When it comes to drafting up your copy for a Facebook ad, you can’t just one-and-done apply the copywriting techniques you’d use for Google ads, or the copywriting techniques you’d use for a sales page.
Facebook ads are a new bear, and here’s why you need to tackle them a little bit differently!
It pains my little copywriter heart a bit, but, unlike a lot of web marketing, your images actually count for more here: upwards of 75% of your ad’s conversion rate is all thanks to your image, show studies from Consumer Acquisition.
BUT, I would follow that up with two things:
- 100% of your ad’s conversion is due to the offer itself, so nailing messaging for that is primo.
- And if only a tiny piece of the pie is due to that copy, then buddy, it’d better be good.
Read on for 3 Facebook ad copy tips to get you started with your words, and keep in mind for your next launch!
TIP ONE: Play to the 20%-of-your-image-can’t-be-text rule.
If you’ve ever run a Facebook ad with text over the image, you know that Facebook wags their finger at an image loaded up with text.
I’m all for you testing some options, but I do think that one of your ad sets should include an ad with copy over the image!
Here’s my trick. Want the copy to pop a little more? Blur the image a bit, up the exposure, or feature a flat-lay shot that’s heavy on one product. These are little tweaks you can implement to accurately adhere to FB’s guidelines, but still get your wily words in front of your tribe instead of posting super busy imagery.
Oh, and don’t forget about Facebook’s free text overlay tool, so you can test your copy-to-image ratio first (just make sure your copy isn’t bleeding over one of the gridlines — keep it right, keep it tight!).
OH, and yes, the 20% rule is starting to disapparate Harry Potter-style in a few countries, but most Facebook ad experts recommend stickin’ with it for a while.
TIP TWO: Write ad copy for folks at the top of your funnel (TOFU) … and different copy for folks at the bottom of your funnel (BOFU).
As a launch copywriter, I write a bunch of ads, and clients and I daydream a bit at the beginning when we’re funnel mapping their launch: “they go here and here, then they get this and go here, but if they click this they get this and go here, but if not they go here.”
It’s never confusing at all.
Anyway, it’s super helpful if you think of your copy in two formats: TOFU and BOFU (and I learned those adorable acronyms from my favorite copywriter ever, so take credit I cannot).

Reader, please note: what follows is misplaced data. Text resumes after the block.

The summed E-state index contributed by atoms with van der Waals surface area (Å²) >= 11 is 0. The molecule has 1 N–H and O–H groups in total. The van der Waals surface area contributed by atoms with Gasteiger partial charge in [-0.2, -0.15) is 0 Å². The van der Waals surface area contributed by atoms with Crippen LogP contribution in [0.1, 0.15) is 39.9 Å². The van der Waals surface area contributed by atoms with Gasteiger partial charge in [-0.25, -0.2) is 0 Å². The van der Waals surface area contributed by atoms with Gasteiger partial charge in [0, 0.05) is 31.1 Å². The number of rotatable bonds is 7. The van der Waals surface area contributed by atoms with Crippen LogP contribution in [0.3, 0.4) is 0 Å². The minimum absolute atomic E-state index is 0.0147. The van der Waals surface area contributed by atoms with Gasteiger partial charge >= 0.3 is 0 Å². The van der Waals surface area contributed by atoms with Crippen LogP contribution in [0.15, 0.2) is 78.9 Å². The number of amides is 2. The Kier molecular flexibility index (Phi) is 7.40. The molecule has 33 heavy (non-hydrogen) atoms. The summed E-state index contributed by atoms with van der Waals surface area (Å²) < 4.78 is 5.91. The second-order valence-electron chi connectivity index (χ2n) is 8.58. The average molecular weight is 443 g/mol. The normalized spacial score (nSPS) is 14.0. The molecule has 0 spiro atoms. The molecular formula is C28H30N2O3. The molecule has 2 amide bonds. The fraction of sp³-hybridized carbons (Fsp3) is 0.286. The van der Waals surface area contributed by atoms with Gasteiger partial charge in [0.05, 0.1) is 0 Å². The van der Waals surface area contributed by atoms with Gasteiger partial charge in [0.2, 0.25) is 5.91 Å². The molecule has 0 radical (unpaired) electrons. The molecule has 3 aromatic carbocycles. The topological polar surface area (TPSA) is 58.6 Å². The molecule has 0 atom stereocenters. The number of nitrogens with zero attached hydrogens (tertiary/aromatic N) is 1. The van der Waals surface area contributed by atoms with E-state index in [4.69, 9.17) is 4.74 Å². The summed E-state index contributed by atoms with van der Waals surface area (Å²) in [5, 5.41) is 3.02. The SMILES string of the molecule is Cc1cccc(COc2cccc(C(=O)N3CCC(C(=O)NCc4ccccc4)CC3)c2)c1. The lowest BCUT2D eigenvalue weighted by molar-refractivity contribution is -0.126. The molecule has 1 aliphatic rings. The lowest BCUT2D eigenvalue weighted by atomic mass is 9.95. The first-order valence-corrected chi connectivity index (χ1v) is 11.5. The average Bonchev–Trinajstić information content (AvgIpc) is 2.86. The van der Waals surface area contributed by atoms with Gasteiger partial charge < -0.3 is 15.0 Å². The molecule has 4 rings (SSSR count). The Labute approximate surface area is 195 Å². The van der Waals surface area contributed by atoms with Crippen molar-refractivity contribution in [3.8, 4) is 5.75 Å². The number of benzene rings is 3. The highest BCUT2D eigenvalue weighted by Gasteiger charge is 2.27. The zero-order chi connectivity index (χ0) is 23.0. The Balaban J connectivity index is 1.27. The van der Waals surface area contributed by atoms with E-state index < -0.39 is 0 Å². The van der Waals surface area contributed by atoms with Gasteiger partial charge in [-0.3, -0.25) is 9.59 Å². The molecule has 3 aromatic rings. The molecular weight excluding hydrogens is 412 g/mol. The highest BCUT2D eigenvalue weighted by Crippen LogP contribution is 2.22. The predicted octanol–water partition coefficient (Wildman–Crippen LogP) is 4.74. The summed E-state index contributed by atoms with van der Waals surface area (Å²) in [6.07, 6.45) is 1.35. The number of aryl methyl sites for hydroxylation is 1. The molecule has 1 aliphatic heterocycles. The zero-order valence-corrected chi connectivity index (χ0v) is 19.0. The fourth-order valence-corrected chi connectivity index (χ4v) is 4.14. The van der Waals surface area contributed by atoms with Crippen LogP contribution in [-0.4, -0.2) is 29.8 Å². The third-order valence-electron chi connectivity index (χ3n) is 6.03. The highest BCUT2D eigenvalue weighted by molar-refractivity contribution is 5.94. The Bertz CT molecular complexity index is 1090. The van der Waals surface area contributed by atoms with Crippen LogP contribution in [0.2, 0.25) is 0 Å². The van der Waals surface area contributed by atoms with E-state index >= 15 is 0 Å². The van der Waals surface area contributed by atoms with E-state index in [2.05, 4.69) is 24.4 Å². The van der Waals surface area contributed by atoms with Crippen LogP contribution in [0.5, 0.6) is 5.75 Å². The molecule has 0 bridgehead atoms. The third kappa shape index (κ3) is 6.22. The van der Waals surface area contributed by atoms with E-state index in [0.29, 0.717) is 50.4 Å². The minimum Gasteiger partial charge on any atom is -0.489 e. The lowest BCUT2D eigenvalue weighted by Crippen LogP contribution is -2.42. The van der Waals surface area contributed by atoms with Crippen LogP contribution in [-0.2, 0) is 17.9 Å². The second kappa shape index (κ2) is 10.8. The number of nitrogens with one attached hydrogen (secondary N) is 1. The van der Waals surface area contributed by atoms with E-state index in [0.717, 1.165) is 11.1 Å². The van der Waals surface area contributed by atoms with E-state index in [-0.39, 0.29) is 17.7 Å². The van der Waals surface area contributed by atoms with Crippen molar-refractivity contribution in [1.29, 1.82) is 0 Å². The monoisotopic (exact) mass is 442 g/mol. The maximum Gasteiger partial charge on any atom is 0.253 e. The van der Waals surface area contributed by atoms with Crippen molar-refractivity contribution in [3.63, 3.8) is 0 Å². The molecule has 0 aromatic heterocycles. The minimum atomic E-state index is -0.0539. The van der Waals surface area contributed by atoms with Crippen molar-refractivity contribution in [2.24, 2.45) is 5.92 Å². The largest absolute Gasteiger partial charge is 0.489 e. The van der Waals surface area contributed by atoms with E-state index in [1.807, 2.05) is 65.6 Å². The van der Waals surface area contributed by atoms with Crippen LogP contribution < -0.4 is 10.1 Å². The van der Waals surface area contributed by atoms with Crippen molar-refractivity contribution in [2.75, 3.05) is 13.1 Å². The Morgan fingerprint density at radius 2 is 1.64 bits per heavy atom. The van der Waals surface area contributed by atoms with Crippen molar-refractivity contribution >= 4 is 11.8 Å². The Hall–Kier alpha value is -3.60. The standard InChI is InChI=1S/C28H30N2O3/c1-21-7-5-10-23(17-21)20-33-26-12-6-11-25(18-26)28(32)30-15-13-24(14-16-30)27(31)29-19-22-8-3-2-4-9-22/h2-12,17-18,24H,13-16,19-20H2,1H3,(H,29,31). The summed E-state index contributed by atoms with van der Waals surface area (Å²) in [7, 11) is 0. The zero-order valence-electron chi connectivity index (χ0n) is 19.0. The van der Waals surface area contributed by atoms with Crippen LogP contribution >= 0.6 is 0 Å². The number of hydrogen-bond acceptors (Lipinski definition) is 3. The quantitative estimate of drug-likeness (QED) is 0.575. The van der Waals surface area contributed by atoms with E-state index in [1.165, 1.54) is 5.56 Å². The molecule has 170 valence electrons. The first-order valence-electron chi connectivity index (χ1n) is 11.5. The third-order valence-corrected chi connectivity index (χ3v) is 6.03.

First, write a set of ads (or a few sets) pre-launch speaking to those you want to turn into leads or subscribers.
If you’re familiar with Eugene Schwartz at all, you may have seen this guy:
So, without getting TOO nerdy on you, the messaging on these tends to fall in that first little group: pain-aware. They’re unaware of your specific solution, so don’t even mention it. Talk to their pain.
Later on, in BOFU, you’ll be redirecting ads to those who landed their pretty selves on your sales page, webinar, etc. — and for those, your goal is a sale. This is where you add in copy faves like urgency, scarcity, and bonuses. For example, this ad — a redirect at me — gives more nitty-gritty about what is in the offer, since yes, she’s right, I’ve been on her landing page!
TIP THREE: Swing for some message matching … it doesn’t feel creative, but it works!
Message matching is when you write copy … and then when your reader takes the action you want them to, the next thing they see is that last message.
Like, when I click on “Get 30% off this weekend only” on a Pottery Barn ad, I need to be landing on a page that says “30% off Memorial Day sale this weekend only!”
Does that make sense? It’s not super-duper creative-feeling, but it’s best practice to lean on in your copywriting, especially for Facebook ads.
You can practice message matching by:
Having your over-the-image copy match the Facebook ad’s body copy
Having your Leadpage copy reflect the Facebook ad copy
Having your sales page copy reflect your Facebook ad copy.
Take it from this pro copywriter: “If Facebook users are going to stop and look at the image first, the copy will get them to click.”
And that’s it! Want 3 extra lightning round tips? Ok, I’m glad you asked! First, keep it short and snappy — again, they always win on rankings. Second, putting a background color behind copy tended to convert well in some Consumer Acquisition studies, so try color blocking. Finally, treat your headline like a call-to-action all of it’s own … write for the click.